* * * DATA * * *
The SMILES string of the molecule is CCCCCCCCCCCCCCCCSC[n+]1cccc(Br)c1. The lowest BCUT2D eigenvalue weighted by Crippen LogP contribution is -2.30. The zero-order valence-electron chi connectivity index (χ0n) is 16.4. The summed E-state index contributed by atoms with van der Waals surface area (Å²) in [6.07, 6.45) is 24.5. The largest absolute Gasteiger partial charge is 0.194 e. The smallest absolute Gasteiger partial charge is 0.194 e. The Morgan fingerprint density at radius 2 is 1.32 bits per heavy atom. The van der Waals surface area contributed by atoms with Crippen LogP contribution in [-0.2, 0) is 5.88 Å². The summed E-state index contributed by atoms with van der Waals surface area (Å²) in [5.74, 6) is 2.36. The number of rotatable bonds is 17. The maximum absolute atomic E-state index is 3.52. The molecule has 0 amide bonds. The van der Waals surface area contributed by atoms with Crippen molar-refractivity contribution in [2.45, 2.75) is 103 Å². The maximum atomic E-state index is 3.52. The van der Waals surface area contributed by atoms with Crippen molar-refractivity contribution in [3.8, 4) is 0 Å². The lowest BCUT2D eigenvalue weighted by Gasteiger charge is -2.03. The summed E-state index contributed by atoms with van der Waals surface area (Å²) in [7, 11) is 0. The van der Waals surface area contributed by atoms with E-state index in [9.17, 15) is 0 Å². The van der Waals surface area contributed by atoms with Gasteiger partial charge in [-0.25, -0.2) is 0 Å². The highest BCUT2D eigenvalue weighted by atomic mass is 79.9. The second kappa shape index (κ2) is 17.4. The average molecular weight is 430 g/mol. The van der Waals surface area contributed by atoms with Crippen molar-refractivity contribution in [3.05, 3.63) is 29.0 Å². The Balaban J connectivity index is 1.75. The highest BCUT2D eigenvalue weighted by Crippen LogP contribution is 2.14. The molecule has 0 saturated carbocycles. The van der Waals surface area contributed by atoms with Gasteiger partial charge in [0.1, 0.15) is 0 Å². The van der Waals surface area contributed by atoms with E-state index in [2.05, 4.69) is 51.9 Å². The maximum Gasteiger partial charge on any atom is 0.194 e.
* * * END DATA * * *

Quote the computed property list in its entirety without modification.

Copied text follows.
The SMILES string of the molecule is CCCCCCCCCCCCCCCCSC[n+]1cccc(Br)c1. The lowest BCUT2D eigenvalue weighted by Crippen LogP contribution is -2.30. The zero-order valence-electron chi connectivity index (χ0n) is 16.4. The summed E-state index contributed by atoms with van der Waals surface area (Å²) in [6.07, 6.45) is 24.5. The largest absolute Gasteiger partial charge is 0.194 e. The smallest absolute Gasteiger partial charge is 0.194 e. The Morgan fingerprint density at radius 2 is 1.32 bits per heavy atom. The van der Waals surface area contributed by atoms with Crippen LogP contribution in [-0.2, 0) is 5.88 Å². The summed E-state index contributed by atoms with van der Waals surface area (Å²) in [5.74, 6) is 2.36. The number of rotatable bonds is 17. The maximum absolute atomic E-state index is 3.52. The molecule has 0 amide bonds. The van der Waals surface area contributed by atoms with Crippen molar-refractivity contribution in [2.45, 2.75) is 103 Å². The maximum atomic E-state index is 3.52. The van der Waals surface area contributed by atoms with Crippen molar-refractivity contribution in [3.8, 4) is 0 Å². The lowest BCUT2D eigenvalue weighted by Gasteiger charge is -2.03. The summed E-state index contributed by atoms with van der Waals surface area (Å²) in [7, 11) is 0. The van der Waals surface area contributed by atoms with E-state index in [9.17, 15) is 0 Å². The van der Waals surface area contributed by atoms with Gasteiger partial charge in [-0.25, -0.2) is 0 Å². The highest BCUT2D eigenvalue weighted by atomic mass is 79.9. The second kappa shape index (κ2) is 17.4. The average molecular weight is 430 g/mol. The van der Waals surface area contributed by atoms with Crippen molar-refractivity contribution in [3.05, 3.63) is 29.0 Å². The Balaban J connectivity index is 1.75. The highest BCUT2D eigenvalue weighted by Crippen LogP contribution is 2.14. The molecule has 0 saturated carbocycles. The van der Waals surface area contributed by atoms with Gasteiger partial charge in [0.1, 0.15) is 0 Å². The van der Waals surface area contributed by atoms with E-state index in [2.05, 4.69) is 51.9 Å². The maximum Gasteiger partial charge on any atom is 0.194 e.